Learn how to grow a tamarind tree in this complete article. Growing tamarind tree is easy, it’s a low care plant with a few requirements.
USDA Zone: 9b to 11
Other Names: Tamarindus indica, tamarindo, tamarin, tamarinier, tamarinier des Indes, tamarindier, tamarinde, sampalok, asam jawa, ambli, imli, chinch, ma-kharm.
Tamarind tree is native to Africa and grows like a wild plant in Indian subcontinent. It’s also grown across Southeast Asia, South America and tropical parts of Australia and North America.
Information about Tamarind Tree
Tamarind is a slow-growing tree. It’s able to reach a height of 25 m and a circumference of 7 m, very long-lived, in fact, it can survive for more than 300 years. Tamarind leaves are evergreen, like pinnate up to 15 cm long consisting of 10 – 12 pairs of leaflets. Its leaves somewhat looks like acacia leaves.
Tamarind flowers are grouped in inflorescence and have five yellow petals with red streaks. Pollination of flowers is entomophilous (pollinated by insects).
Tamarind fruits are legumes. Slightly curved, 10 to 15 cm long and have a brown color. Its seeds, 4 to 12 in each pod, make up 34% of the legume and are inserted into a yellowish or brown colored pulp that taste very sour and sweet but pleasant and represents most of the fruit.
Compared to other fruits, in tamarind, during the maturation phase the acidity does not decrease, while the hydrolysis of the starch leads to an accumulation of reducing sugar (sucrose).
Tamarind pulp contains 70% carbohydrate, 3% protein and less than 1% fat, it also contains tartaric acid (8-10%), which also occurs in other fruits like bananas and grapes.
Tamarind Tree Varieties
Tamarind is propagated by seeds, grafting, cuttings and air layering. Seeds are viable for many months.
How to Grow Tamarind Tree from Seed
Soak tamarind seeds overnight in warm water to speed up germination. Sow seeds 1/2 inches deep in good quality seed starting mix. Germination occurs within one or two week after sowing.
*Plants grown from seeds do not go into production before the 6 – 7 years after germination. So it is better to grow tamarind from cutting or buy a plant from nursery if you want quick results.
Dig a hole twice the size of the root ball of the plant. Gently remove the plant from the pot and cut dead or damaged roots. Insert the root ball in the hole and fill the soil around root ball to maintain the tree trunk above the soil line. Firm the soil and water the plant thoroughly.
For commercial growers, the planting density is large because of well developed foliage and width tamarind tree needs, the spacing should be around 5 – 15 m, depending more on the variety.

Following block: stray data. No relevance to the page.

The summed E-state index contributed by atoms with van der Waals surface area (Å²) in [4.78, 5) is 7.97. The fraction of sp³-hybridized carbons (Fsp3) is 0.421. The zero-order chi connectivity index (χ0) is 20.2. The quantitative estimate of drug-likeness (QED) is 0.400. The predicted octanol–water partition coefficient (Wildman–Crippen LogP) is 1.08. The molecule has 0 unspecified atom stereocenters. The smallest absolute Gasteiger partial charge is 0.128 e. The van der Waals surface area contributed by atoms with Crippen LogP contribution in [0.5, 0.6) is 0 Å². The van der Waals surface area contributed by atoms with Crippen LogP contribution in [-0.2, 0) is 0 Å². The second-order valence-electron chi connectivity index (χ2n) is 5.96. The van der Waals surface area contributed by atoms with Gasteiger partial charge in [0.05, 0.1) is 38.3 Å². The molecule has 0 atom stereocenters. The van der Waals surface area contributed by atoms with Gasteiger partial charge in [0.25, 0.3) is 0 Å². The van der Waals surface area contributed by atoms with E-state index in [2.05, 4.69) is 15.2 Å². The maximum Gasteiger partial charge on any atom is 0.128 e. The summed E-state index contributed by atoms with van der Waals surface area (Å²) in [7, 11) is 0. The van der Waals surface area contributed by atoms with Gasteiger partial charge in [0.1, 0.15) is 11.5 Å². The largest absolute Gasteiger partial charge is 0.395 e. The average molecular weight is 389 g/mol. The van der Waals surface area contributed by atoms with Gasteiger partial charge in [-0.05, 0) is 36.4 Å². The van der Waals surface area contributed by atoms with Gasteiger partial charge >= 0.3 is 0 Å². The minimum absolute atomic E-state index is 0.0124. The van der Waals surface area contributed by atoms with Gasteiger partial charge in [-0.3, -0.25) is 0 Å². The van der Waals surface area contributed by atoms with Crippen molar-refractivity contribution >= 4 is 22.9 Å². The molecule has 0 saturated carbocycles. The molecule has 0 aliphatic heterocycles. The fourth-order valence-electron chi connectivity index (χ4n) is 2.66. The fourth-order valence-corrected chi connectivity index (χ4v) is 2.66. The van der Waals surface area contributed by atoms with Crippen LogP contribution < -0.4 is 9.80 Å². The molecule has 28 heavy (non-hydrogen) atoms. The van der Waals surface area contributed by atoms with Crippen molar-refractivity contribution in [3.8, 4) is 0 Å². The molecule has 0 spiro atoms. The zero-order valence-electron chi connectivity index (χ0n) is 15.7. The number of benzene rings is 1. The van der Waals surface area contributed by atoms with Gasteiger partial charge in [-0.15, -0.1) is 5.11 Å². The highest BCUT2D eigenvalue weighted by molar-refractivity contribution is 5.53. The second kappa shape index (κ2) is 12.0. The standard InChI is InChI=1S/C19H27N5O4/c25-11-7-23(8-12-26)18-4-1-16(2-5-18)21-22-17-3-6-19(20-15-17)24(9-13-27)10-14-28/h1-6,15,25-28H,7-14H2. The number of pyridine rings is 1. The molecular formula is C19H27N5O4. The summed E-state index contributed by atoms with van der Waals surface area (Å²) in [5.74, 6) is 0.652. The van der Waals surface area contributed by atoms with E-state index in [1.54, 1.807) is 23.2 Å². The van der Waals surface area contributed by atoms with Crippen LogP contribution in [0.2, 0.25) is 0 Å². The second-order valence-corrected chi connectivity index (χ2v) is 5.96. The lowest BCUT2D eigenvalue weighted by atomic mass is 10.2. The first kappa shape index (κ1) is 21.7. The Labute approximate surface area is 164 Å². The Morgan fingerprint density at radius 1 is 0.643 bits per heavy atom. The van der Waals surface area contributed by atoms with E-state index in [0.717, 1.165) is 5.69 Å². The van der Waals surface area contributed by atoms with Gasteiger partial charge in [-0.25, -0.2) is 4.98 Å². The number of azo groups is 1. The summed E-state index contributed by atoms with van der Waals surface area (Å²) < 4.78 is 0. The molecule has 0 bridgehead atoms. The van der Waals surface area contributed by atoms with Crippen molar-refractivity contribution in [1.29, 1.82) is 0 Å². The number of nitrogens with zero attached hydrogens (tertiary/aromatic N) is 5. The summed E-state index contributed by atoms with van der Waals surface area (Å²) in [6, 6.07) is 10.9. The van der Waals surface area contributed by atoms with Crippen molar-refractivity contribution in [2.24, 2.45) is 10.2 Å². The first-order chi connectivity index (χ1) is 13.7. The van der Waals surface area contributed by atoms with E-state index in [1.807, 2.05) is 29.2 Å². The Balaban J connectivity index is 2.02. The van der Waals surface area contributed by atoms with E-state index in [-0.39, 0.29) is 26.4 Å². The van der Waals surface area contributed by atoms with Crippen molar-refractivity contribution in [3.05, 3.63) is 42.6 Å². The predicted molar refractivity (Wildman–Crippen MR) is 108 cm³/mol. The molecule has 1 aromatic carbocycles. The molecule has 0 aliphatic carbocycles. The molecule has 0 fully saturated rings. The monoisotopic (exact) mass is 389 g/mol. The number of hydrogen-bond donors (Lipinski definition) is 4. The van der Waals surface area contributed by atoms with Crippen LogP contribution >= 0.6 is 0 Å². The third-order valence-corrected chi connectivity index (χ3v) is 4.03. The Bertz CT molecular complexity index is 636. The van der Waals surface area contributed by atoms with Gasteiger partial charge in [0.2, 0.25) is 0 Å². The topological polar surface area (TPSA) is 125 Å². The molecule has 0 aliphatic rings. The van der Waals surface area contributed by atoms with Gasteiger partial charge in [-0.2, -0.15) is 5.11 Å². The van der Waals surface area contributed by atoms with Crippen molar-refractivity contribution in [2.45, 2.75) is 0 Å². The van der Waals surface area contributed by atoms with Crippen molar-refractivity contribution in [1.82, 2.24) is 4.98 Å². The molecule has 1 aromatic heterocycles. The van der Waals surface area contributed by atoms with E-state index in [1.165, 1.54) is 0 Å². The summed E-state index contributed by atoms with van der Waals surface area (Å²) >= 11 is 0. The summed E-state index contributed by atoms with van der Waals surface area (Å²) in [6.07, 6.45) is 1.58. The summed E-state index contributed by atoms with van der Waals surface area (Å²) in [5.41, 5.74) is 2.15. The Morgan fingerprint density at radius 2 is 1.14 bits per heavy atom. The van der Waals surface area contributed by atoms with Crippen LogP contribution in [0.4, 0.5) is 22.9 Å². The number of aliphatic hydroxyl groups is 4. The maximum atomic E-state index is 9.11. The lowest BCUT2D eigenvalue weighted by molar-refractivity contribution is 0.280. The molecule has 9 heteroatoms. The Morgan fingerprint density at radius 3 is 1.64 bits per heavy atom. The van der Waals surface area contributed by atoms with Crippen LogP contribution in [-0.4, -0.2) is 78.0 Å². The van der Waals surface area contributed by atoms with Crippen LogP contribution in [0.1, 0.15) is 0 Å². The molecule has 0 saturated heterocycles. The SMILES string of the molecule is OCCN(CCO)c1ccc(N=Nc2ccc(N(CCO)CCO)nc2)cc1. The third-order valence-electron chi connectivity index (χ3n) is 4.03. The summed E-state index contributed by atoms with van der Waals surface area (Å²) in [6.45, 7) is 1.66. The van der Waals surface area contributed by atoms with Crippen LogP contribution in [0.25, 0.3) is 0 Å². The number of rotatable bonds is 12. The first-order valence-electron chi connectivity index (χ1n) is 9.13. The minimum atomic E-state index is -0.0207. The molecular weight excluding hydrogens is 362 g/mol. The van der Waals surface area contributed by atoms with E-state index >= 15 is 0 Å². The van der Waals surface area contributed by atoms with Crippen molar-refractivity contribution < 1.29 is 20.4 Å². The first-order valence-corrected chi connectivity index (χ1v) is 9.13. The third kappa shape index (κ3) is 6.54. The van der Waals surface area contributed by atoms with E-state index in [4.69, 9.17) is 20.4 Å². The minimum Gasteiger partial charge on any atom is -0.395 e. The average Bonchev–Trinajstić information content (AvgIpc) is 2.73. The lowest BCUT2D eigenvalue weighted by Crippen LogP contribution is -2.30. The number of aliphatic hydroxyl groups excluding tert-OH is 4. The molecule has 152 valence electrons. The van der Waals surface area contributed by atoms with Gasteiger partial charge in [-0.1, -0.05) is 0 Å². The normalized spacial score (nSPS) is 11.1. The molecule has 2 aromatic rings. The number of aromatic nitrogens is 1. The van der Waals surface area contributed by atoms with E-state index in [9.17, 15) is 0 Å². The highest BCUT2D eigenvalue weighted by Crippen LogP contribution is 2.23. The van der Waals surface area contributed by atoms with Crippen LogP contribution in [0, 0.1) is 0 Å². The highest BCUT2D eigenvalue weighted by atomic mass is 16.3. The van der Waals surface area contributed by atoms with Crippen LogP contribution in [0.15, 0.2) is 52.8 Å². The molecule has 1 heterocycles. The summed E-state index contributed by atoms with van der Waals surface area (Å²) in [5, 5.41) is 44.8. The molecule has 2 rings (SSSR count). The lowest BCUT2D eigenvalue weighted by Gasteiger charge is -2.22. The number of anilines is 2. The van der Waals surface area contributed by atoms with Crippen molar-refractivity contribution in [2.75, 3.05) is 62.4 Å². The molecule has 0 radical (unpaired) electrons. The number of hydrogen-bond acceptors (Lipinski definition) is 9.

Position For Growing Tamarind Tree
Tamarind prefers tropical and subtropical, dry and windy climate. It can adapt even to the warm temperate climate, but there it’ll not be very productive. Young plants can’t withstand the cold, while the adults are resistant to temperature till 28 degree Fahrenheit only.
Best planting position is in full sun. For flowering, fruit setting and fruit development, tamarind tree needs clear sky and drier days.
Tamarind is a tropical tree, it endures mild winter but growing it outside in colder climate is definitely a bad idea. If you want to grow it, grow tamarind tree in pot and keep it indoors or in a greenhouse during winter. You can also make a beautiful bonsai of tamarind tree.
Tamarind Tree Growing Requirements
Tamarind loves full sun and heat.
Tamarind prefers deep loamy soil. It thrives in neutral, gritty, clay, even saline soil type. Soil should be well drained. For growing tamarind you don’t need to care about soil pH level. It grows in pH level around 4.5 – 9.
Water saplings deeply when the first inch of soil is dry to the touch. Once established, tamarind trees don’t need watering and can withstand periods of extreme drought conditions without experiencing adverse effects.
Feed the tamarind plant with organic fertilizer according to the manufacturer’s instructions. Fertilize young trees with 6 – 6 – 3 (N – P – K) fertilizer every 2-3 month during season. Mature trees don’t need fertilizer but can be fertilized occasionally with 8 – 3 – 9 fertilizer to give a boost.
Application of compost and manure should be done too, to reduce the need of fertilizer.
Tamarind Tree Care
Spread 4 or 5 inches thick layer of mulch around tamarind tree at the beginning of each spring. This helps to protect the roots of the tree, prevents weed and keeps the soil moist, mimicking the effects of a natural forest floor.
Prune your tamarind tree regularly to control its growth and maintain its shape. Remove dead and damaged wood from the plant.
Pests and Diseases
Tamarind tree is susceptible to pests like scales, mealy bugs, aphids and fruit borers. In diseases, it’s affected by root rot, sooty mold and leaf spot.
Tamarind fruits are used for fresh consumption and for the preparation of juices, sauces, jams, beverages and syrups. Tamarind pulp is used in preparation of many South Asian cuisines and curry recipes.